By Fredrick P. Niemann, Esq. a NJ Appeal Lawyer
Read these several questions and ask yourself about the merits of filing an appeal from a lower court decision: It may save you a lot of time and money!
Are the Findings of Fact Supported by Substantial Credible Evidence?
If a trial court judge has made findings of fact, then the general rule is that these are binding on appeal when supported by adequate, substantial, credible evidence.” This means that if the motion or trial judge reviewed exhibits or case information statements and then made specific findings of fact, or if a judge holds a plenary hearing and takes into account the credibility of the witnesses when giving their testimony, the appellate division will be bound by the judge’s findings. The role of the appellate division is not to re-try the case or rehear the motion de-novo on appeal when they don’t have the benefit of hearing the witnesses and reviewing the exhibits.
In Any Discretionary Decision, Was the Trial Judge Reasonable?
Another main reason that frequently causes an appeal is whether the judge abused their discretion in deciding a particular matter. Judges have considerable power to exercise their discretion in how to equitably decide a case and balance the fairness and best interests of the parties. Discretionary decisions come into play in the amount of damages, awards or how to allocate assets during business litigation cases. Another example of this frequently seen in post-judgment motion practice is the allocation of counsel fees, which is entirely at the discretion of the judge. The applicable standard of review by the appellate division in discretionary abuse of judicial power is whether the allocation falls within a reasonable exercise of the trial judge’s discretion.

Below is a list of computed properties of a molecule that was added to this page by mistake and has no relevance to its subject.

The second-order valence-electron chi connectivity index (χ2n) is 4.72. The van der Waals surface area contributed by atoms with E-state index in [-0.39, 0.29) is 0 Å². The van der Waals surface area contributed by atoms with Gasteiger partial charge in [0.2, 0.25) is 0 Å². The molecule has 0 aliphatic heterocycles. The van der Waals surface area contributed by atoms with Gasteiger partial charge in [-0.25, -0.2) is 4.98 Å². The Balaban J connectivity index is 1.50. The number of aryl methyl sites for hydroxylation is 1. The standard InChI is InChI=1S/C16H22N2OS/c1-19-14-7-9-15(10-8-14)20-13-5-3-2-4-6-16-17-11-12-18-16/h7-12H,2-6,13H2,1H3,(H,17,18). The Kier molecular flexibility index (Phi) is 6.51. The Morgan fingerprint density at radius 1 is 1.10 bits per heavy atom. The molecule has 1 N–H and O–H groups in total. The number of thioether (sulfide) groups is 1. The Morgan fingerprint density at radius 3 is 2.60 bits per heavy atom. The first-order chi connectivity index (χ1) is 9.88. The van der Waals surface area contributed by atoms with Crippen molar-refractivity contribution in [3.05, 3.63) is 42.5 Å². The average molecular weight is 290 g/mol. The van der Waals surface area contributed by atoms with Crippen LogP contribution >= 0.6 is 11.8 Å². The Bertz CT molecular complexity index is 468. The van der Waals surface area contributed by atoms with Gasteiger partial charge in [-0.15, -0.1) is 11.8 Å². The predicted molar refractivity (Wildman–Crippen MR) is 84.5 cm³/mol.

The purpose of this brief guide is to highlight some of the questions that need to be considered when deciding whether to appeal a case. If you can answer “no” to the two previous questions then your chances of prevailing on appeal may be better than you think. This brief discussion of appellate practice does not cover all the grounds for appeal e.g. when the judge erred in his interpretation of the law. An experienced appellate attorney should be consulted to review the unique facts of any case and provide legal advice on the merits of an appeal.
Contact me personally today to discuss your New Jersey appeals matter. I am easy to talk to, very approachable and can offer you practical, legal ways to handle your concerns. You can reach me toll free at (855) 376-5291 or e-mail me at firstname.lastname@example.org.